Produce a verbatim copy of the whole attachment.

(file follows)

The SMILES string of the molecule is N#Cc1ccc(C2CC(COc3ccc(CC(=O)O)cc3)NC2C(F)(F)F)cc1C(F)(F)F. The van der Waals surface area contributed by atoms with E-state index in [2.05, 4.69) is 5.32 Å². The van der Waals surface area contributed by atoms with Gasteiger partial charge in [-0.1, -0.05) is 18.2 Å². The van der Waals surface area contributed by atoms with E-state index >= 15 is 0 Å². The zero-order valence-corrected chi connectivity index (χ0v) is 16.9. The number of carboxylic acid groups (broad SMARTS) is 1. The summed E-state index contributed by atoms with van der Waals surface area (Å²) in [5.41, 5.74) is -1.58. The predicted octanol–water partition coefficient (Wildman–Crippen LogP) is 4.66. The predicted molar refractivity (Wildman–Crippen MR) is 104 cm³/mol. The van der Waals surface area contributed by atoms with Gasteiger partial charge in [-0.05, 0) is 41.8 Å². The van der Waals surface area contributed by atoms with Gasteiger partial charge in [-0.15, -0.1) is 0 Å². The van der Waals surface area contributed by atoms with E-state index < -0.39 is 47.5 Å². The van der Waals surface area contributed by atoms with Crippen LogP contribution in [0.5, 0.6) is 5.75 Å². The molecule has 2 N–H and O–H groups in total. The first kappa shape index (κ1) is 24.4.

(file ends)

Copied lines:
The SMILES string of the molecule is N#Cc1ccc(C2CC(COc3ccc(CC(=O)O)cc3)NC2C(F)(F)F)cc1C(F)(F)F. The van der Waals surface area contributed by atoms with E-state index in [2.05, 4.69) is 5.32 Å². The van der Waals surface area contributed by atoms with Gasteiger partial charge in [-0.1, -0.05) is 18.2 Å². The van der Waals surface area contributed by atoms with E-state index >= 15 is 0 Å². The zero-order valence-corrected chi connectivity index (χ0v) is 16.9. The number of carboxylic acid groups (broad SMARTS) is 1. The summed E-state index contributed by atoms with van der Waals surface area (Å²) in [5.41, 5.74) is -1.58. The predicted octanol–water partition coefficient (Wildman–Crippen LogP) is 4.66. The predicted molar refractivity (Wildman–Crippen MR) is 104 cm³/mol. The van der Waals surface area contributed by atoms with Gasteiger partial charge in [-0.05, 0) is 41.8 Å². The van der Waals surface area contributed by atoms with Gasteiger partial charge in [-0.15, -0.1) is 0 Å². The van der Waals surface area contributed by atoms with E-state index < -0.39 is 47.5 Å². The van der Waals surface area contributed by atoms with Crippen LogP contribution in [0.5, 0.6) is 5.75 Å². The molecule has 2 N–H and O–H groups in total. The first kappa shape index (κ1) is 24.4.